Some researchers at Georgia Health Sciences University were happy last week to see the Nobel Prize in chemistry go to researchers at Duke and Stanford universities. They work in the same field of cell receptors that control things such as cardiac function and that might become targets for the next generation of drugs.
The work owes some of its advancement to a Medical College of Georgia researcher in the 1940s.
Dr. Il-man Kim, at GHSU, is part of a group that meets weekly and includes a Nobel winner, Dr. Robert Lefkowitz, of Duke, who is a pioneer in the identification and manipulation of g-protein-coupled receptors and a similar cell signaling pathway which Kim works in involving proteins called arrestins. Kim believes there is early evidence of their activity in ovarian cancer, behaving in a way that is opposite their effect in cardiac cells.
Dr. Nevin Lambert is working on more sophisticated models for the receptors themselves, as is the Stanford honoree, Dr. Brian Kobilka, that could point toward more specific targets for drugs to enhance their function.
Kim said he is not surprised Lefkowitz got the Nobel because he was nominated a couple of times for it.
“Someday I expected he would get it,” Kim said. “It is great news.”
Kim’s mentor at Duke, Dr. Howard Rockman, founded a drug development company with Lefkowitz called Trevena that is working to develop drugs for heart failure, for instance, and for post-operative pain. Some of the older drugs stimulate both a g-protein pathway, which can be detrimental to cardiovascular disease, and a beta-arrestin pathway, which has the opposite effect and is protective, Kim’s research found. His search is to find one that only stimulates the beta-arrestin pathway, which is also what the potential heart failure drug tries to do. In ovarian cancer, however, it appears to be a different story, Kim said.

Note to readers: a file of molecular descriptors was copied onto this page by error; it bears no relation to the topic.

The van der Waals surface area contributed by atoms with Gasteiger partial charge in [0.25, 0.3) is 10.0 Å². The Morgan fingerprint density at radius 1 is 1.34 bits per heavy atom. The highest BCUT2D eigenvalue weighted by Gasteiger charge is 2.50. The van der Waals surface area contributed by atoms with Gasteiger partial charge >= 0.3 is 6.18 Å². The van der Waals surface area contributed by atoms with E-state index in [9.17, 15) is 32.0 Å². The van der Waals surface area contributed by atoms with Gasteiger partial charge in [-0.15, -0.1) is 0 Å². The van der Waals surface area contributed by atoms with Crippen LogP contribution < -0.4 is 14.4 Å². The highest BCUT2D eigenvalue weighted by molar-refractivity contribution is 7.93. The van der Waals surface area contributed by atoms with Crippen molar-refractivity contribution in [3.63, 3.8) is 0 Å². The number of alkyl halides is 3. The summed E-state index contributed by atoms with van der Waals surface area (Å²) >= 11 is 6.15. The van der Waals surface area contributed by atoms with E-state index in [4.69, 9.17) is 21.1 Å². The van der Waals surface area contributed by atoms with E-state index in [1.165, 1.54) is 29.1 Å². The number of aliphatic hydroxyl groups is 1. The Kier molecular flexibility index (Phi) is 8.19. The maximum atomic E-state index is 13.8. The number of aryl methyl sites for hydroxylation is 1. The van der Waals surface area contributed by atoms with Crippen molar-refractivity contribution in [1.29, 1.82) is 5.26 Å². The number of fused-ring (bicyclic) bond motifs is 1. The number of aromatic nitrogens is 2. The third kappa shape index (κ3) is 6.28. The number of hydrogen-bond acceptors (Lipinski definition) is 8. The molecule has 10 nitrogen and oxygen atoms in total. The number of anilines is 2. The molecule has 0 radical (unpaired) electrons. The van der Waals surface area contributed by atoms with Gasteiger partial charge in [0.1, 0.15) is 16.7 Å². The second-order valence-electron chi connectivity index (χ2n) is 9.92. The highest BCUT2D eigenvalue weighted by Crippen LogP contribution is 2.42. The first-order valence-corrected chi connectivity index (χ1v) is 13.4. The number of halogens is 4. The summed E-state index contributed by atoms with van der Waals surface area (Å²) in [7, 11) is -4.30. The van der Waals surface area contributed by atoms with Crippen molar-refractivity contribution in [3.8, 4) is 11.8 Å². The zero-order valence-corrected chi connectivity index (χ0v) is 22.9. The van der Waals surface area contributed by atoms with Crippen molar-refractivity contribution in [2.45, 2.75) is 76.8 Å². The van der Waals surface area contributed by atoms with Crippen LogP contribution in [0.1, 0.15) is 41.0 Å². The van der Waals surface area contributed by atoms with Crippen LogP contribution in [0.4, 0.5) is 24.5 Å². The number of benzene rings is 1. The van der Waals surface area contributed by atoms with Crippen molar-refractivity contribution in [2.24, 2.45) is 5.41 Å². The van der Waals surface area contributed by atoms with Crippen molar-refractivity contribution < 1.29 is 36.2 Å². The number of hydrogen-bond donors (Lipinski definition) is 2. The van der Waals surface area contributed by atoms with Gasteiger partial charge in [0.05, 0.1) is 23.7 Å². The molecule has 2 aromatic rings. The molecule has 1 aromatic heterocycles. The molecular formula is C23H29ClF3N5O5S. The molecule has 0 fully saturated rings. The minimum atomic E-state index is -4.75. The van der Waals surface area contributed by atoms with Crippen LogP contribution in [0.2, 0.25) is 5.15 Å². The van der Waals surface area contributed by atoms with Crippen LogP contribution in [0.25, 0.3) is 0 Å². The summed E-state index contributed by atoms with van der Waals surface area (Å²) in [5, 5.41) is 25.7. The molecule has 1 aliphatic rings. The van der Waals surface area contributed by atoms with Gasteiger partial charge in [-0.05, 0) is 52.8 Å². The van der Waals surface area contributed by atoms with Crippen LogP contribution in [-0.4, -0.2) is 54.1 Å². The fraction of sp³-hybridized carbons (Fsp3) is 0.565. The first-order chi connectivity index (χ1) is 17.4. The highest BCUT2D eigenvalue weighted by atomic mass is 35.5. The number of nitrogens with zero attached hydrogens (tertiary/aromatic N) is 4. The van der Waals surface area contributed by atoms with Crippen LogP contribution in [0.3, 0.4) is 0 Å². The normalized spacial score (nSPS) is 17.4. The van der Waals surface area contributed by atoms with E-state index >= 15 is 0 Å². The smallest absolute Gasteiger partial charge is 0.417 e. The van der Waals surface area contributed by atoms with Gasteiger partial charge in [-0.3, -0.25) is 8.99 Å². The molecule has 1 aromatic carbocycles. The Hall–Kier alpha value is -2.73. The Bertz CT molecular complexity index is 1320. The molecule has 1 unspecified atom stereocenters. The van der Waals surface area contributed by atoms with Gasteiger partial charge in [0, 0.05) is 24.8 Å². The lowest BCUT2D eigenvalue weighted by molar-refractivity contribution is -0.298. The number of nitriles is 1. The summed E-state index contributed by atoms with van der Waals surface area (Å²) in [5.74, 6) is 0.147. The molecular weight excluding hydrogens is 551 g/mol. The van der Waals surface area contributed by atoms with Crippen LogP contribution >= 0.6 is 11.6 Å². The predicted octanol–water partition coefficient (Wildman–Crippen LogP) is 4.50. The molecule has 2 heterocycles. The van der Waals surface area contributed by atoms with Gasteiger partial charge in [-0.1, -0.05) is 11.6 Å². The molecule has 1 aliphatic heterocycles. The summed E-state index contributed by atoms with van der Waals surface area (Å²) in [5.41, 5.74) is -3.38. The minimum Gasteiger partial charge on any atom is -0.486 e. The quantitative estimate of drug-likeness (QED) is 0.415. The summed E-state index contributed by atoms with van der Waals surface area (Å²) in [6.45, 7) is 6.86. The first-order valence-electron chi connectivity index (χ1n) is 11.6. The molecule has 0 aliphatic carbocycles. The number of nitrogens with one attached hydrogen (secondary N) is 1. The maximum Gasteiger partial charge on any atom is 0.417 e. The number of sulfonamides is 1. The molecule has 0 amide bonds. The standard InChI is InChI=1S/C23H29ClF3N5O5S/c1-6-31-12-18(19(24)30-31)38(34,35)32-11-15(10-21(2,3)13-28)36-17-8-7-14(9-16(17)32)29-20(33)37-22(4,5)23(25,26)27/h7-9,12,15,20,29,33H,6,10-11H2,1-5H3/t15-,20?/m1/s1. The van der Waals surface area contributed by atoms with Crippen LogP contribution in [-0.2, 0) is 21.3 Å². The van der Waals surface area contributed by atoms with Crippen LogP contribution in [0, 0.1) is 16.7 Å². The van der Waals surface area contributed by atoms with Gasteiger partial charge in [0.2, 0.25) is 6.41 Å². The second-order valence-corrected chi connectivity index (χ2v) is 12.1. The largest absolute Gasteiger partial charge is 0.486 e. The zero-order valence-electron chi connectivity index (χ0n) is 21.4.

“In cardiac disease, beta-arrestin is good,” he said. “But in cancer, especially ovarian cancer, g-protein is good. It functions as a tumor suppressor.”
For Lambert, revealing the structure might hint at a far more sophisticated function than how it is believed to operate. That could mean finding a different agent that targets that receptor more specifically and with greater effect, he said.
“That might make for additional complexity as far as the pharmacology is concerned,” he said.
The work that won the Nobel has deep Augusta roots, Lambert said, because they were focusing on beta-andrenergic receptors. Medical College of Georgia researcher Raymond P. Ahlquist, in a “groundbreaking piece of work” published in 1948, first separated those receptors into alpha- and beta- type receptors, Lambert said, which led directly to the development of beta-blocker drugs.